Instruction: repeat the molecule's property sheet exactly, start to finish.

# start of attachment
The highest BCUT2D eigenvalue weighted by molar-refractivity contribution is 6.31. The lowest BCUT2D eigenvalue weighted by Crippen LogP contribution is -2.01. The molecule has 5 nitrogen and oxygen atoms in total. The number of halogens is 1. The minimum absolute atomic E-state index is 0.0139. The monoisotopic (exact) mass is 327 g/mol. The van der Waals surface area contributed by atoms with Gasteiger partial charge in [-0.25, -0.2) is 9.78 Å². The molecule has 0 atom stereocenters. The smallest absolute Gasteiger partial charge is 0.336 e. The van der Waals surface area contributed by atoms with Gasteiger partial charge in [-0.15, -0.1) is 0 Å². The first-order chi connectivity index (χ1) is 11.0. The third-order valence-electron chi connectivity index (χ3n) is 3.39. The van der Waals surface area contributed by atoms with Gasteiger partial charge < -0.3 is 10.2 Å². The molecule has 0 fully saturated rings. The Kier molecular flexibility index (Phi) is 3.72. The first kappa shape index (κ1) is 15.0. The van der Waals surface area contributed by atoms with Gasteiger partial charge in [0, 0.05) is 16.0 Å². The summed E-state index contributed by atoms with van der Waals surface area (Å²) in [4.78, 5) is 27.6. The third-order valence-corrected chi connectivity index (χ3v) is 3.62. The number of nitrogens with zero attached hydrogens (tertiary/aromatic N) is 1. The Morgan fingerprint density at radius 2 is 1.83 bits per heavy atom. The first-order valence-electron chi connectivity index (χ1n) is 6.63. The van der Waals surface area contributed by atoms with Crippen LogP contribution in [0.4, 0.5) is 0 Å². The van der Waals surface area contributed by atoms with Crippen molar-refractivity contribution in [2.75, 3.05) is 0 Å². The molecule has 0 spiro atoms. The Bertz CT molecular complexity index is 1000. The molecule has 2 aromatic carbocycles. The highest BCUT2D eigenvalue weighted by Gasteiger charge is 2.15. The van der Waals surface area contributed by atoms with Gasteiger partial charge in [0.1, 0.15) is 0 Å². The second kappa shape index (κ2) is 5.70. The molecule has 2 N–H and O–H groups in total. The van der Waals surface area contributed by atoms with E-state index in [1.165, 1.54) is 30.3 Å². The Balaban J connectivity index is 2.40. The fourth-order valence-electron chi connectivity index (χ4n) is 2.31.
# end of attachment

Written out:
The highest BCUT2D eigenvalue weighted by molar-refractivity contribution is 6.31. The lowest BCUT2D eigenvalue weighted by Crippen LogP contribution is -2.01. The molecule has 5 nitrogen and oxygen atoms in total. The number of halogens is 1. The minimum absolute atomic E-state index is 0.0139. The monoisotopic (exact) mass is 327 g/mol. The van der Waals surface area contributed by atoms with Gasteiger partial charge in [-0.25, -0.2) is 9.78 Å². The molecule has 0 atom stereocenters. The smallest absolute Gasteiger partial charge is 0.336 e. The van der Waals surface area contributed by atoms with Gasteiger partial charge in [-0.15, -0.1) is 0 Å². The first-order chi connectivity index (χ1) is 11.0. The third-order valence-electron chi connectivity index (χ3n) is 3.39. The van der Waals surface area contributed by atoms with Gasteiger partial charge < -0.3 is 10.2 Å². The molecule has 0 fully saturated rings. The Kier molecular flexibility index (Phi) is 3.72. The first kappa shape index (κ1) is 15.0. The van der Waals surface area contributed by atoms with Gasteiger partial charge in [0, 0.05) is 16.0 Å². The summed E-state index contributed by atoms with van der Waals surface area (Å²) in [4.78, 5) is 27.6. The third-order valence-corrected chi connectivity index (χ3v) is 3.62. The number of nitrogens with zero attached hydrogens (tertiary/aromatic N) is 1. The Morgan fingerprint density at radius 2 is 1.83 bits per heavy atom. The first-order valence-electron chi connectivity index (χ1n) is 6.63. The van der Waals surface area contributed by atoms with Crippen LogP contribution in [0.4, 0.5) is 0 Å². The van der Waals surface area contributed by atoms with Crippen molar-refractivity contribution in [2.75, 3.05) is 0 Å². The molecule has 0 spiro atoms. The Bertz CT molecular complexity index is 1000. The molecule has 2 aromatic carbocycles. The highest BCUT2D eigenvalue weighted by Gasteiger charge is 2.15. The van der Waals surface area contributed by atoms with Gasteiger partial charge in [0.1, 0.15) is 0 Å². The second kappa shape index (κ2) is 5.70. The molecule has 2 N–H and O–H groups in total. The van der Waals surface area contributed by atoms with E-state index in [1.165, 1.54) is 30.3 Å². The Balaban J connectivity index is 2.40. The fourth-order valence-electron chi connectivity index (χ4n) is 2.31.